Today, there is a substantial difference in both the issues explained above – Myanmar’s dependence on China, and the Beijing’s influence over Naypidaw. The US-led international community’s newfound interest in Myanmar has substantially changed the nature of Naypidaw’s dependence on Beijing. In the last few years, more leaders from the rest of world have visited Myanmar than from China. Aid, economic investment and opportunities for Myanmar have suddenly opened up; more importantly, Myanmar has become “acceptable” within the international system. As a result, China today realises that its influence and inputs into Myanmar’s decision-making apparatus is slowly getting dented.

Is the interest of international community especially that of the US, led by a desire to make Myanmar a stable and democratic polity, or is it shaped by the need to balance China? If looked at in the context of the recent US strategies of ‘Pivot’ and ‘Rebalance’, one could easily decipher that the American interest in Myanmar has a strong China component attached to it.

How will Beijing respond to this new turn of events? Will it sit quietly and allow Myanmar to fall into the hands of Western influence? China has its own trump cards inside Myanmar, starting from the restive ethnic communities such as the Kachins, to economic investments including infrastructural and hydel projects. China is unlikely to merely sit by and watch the encroachment of its influence within Myanmar by the rest of international community.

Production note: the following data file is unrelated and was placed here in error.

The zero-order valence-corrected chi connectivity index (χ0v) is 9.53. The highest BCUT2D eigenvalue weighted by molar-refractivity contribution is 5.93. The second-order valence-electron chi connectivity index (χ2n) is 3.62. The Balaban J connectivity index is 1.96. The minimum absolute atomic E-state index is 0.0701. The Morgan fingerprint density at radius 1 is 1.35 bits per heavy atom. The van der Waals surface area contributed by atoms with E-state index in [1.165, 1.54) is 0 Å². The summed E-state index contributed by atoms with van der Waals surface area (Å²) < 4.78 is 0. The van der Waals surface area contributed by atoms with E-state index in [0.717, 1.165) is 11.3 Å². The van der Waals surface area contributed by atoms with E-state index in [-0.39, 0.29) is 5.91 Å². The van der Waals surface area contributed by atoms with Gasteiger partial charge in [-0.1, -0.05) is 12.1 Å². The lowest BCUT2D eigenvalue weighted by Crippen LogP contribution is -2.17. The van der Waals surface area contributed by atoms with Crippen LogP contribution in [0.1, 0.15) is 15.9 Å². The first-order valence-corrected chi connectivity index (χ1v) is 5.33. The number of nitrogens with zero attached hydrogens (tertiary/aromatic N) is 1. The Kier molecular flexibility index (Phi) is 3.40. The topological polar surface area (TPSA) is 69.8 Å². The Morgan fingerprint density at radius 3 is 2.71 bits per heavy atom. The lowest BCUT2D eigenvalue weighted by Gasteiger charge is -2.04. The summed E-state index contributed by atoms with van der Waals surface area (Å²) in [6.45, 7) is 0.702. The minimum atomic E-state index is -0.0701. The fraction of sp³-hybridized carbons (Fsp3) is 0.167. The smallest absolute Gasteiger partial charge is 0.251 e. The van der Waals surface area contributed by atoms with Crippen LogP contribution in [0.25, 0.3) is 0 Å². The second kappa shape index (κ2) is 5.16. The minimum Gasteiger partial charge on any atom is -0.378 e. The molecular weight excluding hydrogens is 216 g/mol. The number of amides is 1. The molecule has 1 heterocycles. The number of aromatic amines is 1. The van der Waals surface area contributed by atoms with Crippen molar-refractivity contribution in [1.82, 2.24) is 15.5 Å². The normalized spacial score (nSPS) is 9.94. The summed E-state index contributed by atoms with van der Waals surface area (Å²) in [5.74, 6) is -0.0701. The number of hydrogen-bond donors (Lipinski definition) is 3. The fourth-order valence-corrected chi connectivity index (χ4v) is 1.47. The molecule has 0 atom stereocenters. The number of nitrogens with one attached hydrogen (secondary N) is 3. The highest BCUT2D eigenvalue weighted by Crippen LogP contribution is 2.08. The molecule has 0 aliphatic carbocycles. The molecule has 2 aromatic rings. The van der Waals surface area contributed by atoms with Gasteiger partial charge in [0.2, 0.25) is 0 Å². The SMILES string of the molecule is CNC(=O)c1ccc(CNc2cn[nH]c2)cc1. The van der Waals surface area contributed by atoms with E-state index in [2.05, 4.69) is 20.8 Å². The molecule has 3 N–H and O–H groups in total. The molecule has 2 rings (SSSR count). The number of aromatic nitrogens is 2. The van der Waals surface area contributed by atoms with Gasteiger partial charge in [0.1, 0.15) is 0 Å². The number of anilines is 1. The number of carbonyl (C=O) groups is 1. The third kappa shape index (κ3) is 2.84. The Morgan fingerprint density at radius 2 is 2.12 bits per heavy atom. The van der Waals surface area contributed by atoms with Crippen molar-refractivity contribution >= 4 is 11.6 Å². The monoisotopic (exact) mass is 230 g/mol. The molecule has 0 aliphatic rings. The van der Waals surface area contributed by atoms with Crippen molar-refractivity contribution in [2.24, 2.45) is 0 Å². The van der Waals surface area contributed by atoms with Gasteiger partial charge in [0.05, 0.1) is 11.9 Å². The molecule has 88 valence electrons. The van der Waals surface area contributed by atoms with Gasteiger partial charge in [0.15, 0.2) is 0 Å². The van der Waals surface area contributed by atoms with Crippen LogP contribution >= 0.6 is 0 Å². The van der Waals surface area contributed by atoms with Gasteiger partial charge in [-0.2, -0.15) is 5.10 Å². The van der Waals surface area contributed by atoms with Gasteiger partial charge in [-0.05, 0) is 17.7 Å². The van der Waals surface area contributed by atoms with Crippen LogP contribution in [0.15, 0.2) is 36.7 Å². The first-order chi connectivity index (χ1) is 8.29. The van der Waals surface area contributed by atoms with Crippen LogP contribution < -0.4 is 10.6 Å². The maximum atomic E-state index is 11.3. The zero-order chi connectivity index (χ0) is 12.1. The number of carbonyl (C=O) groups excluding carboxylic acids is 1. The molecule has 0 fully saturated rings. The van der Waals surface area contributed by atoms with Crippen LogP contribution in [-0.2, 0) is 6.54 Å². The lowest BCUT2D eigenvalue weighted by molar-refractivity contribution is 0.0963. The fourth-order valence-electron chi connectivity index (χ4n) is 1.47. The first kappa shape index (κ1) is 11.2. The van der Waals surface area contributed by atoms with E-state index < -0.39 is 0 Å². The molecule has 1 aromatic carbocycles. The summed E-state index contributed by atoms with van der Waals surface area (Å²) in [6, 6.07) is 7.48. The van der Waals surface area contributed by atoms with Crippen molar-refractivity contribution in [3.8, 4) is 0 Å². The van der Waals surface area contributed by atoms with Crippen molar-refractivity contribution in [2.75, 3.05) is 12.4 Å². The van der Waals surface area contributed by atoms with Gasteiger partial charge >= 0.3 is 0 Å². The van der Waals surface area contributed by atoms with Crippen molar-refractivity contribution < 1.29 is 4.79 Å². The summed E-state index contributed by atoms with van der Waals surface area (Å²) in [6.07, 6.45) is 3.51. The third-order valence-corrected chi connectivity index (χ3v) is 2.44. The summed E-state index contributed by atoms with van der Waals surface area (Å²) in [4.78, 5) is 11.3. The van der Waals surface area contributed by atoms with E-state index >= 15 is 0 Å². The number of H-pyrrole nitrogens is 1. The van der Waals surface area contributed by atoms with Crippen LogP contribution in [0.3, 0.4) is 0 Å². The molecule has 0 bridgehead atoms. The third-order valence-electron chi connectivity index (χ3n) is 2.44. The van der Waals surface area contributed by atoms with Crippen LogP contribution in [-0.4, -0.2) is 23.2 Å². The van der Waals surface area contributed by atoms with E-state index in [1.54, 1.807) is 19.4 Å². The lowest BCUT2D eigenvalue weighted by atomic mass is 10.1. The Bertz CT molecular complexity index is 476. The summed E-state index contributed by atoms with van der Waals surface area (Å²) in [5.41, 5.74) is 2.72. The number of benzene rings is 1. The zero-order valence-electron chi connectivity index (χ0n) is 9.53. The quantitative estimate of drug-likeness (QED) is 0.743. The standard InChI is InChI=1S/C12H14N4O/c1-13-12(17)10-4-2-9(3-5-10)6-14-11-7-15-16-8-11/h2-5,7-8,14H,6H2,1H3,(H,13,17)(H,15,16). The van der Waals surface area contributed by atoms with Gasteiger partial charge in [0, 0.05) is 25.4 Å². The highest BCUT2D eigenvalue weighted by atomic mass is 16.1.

China: How bad does the Japan-US alliance look?

By Rana Divyank Chaudhary
Research Intern, China Research Programme, IPCS 
20 March 2013 

The situation in the Asia-Pacific is precarious. Japan and China are neither willing to back down from a peaking military build-up nor a worsening diplomatic standoff. Though going to war might seem unlikely, China is apprehensive about a reinforced alliance between Japan and the US. 

What kind of impact will the Japan-US alliance and the shift in US focus toward regional geopolitics in the Asia-Pacific have on Beijing’s bilateral strategy vis-à-vis Tokyo? Is there room for China to compromise on the Diaoyu/Senkaku Islands dispute in the East China Sea?